Years ago, a college professor challenged me to find a book on networking — no, not computer networking, which is what you get when you Google the term. And yes, this was before Kindles and blogs. I was unable to find the book so I lost the bet and treated him to lunch.
Ten years later he emailed me a gift-card for a book on networking, and at the fear that he’d quiz me on it, I read it in less than two days. Well, it was a small paperback, but I was also eager to evaluate the book, as I’d become what I thought of as a “professional networker.” Not to boast, but I had my first box of glossy business cards in Junior High. Yup, I was that cool.
But I digress. Networking is often categorized as “working the room” or “working a crowd.” And the ritual only becomes official when the act of exchanging business cards is performed. But I beg to differ. I am convinced that networking is about earning someone’s trust, being the first to give, and only then asking for the business. It’s what I call (as of the day this blog went live) the Wow Them First (WTF) approach.
So, here are a few anchors for creating relationships that lead to business:
- Listen First. The ratio one should speak versus listen is in direct proportion to the number of ears and mouth one has. The point is you listen, more than you speak. When you listen you get insight about the other person; do they practice yoga, do they have kids, likes, their lingo, and yes — even their dislikes. This is all information crucial to tailoring your pitch.
- Feed it Back. Once you’ve heard the general details of a person’s business and their role, try and repeat it to them in your own words. This clarifies what you think you know versus what they actually do. More importantly, you are able to align any opportunities you’re aware of with what the person does. Remember, the point is to be a resource, not a drain.
- What’s Your Name Again? There is nothing sweeter to a person than the sound of their own name. Use it! This serves two purposes; one, you are remembering a person’s name (remember how most of us can’t remember), and two, you are dialing in to the person’s sense of self. Because most ‘networkers’ don’t do this, you are making a connection with people beyond the superficial mingling level.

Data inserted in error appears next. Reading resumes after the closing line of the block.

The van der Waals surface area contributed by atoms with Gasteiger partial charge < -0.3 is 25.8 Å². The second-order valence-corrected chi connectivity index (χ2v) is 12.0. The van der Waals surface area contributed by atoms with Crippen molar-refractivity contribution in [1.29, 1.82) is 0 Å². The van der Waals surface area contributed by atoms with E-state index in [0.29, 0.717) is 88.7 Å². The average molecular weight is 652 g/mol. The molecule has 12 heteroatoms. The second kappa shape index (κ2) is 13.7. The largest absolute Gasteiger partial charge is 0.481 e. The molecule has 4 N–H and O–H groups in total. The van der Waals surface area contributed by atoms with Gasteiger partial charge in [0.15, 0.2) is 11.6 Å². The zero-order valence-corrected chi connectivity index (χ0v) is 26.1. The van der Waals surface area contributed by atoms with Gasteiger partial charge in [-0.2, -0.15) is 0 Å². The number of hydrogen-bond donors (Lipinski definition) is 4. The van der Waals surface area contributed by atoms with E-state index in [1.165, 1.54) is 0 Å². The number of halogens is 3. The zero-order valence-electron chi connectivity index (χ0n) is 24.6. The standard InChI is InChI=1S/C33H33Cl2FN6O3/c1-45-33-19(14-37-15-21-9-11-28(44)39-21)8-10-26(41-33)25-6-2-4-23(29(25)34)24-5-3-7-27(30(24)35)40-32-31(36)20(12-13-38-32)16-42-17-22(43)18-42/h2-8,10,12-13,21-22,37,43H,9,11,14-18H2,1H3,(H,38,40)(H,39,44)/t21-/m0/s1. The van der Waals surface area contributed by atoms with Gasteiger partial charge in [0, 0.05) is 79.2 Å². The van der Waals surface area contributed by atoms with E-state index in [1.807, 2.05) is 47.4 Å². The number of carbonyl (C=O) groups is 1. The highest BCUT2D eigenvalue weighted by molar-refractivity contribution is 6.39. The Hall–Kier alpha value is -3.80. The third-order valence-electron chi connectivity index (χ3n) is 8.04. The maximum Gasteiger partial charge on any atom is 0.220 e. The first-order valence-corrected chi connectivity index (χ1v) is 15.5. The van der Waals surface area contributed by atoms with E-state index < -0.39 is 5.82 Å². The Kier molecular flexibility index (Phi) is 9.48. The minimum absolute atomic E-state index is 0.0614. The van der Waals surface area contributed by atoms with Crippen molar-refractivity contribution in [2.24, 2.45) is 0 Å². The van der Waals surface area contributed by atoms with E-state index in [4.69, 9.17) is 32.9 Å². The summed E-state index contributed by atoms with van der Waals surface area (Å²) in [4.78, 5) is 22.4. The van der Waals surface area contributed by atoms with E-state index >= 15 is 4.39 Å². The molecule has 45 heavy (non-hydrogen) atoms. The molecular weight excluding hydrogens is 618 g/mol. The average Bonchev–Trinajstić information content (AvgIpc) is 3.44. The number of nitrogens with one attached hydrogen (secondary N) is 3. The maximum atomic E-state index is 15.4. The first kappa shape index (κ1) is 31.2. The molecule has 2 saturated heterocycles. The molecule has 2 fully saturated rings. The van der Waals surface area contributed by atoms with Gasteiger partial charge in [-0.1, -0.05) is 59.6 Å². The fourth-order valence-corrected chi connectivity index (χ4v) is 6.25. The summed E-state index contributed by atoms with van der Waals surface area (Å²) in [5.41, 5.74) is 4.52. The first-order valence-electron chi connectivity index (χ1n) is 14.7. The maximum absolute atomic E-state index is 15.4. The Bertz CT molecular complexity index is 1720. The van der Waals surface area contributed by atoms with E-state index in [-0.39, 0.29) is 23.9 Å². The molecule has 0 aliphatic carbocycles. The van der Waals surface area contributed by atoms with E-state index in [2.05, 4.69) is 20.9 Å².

- Beat Them to the Punch. You met someone recently at a networking event that could be a great client for you, or perhaps they might refer you some good ones. What do you do? Ask! Actually, no, not yet. Instead, provide a referral. Request to meet with this person, qualify them for the referral, and then hand it over. It is amazing how well this works. Remember, those who give, get.
- Follow Up! This is the Achilles heel of most networkers. But no more, right? Follow-ups should be short and sweet, and because you paid attention at the beginning you’ll be able to work in your personal connection. For example, you could say, “we met at the #Latism Conference, it was a great event, and those Porto’s pastries…wow! Also, I may have a referral for you and I’d like to discuss exchanging leads with you before I send additional information – can we talk this Wednesday or Friday morning?”
That’s it! You earn business through trust, and people’s trust by doing the right thing. It’s a simple but meaningful idea to do business by. And as my business mentor thaught me: “people don’t care how much you know, until they know how much you care.”
If you have a different and successful way to network please do share your experiences with me. Leave a comment.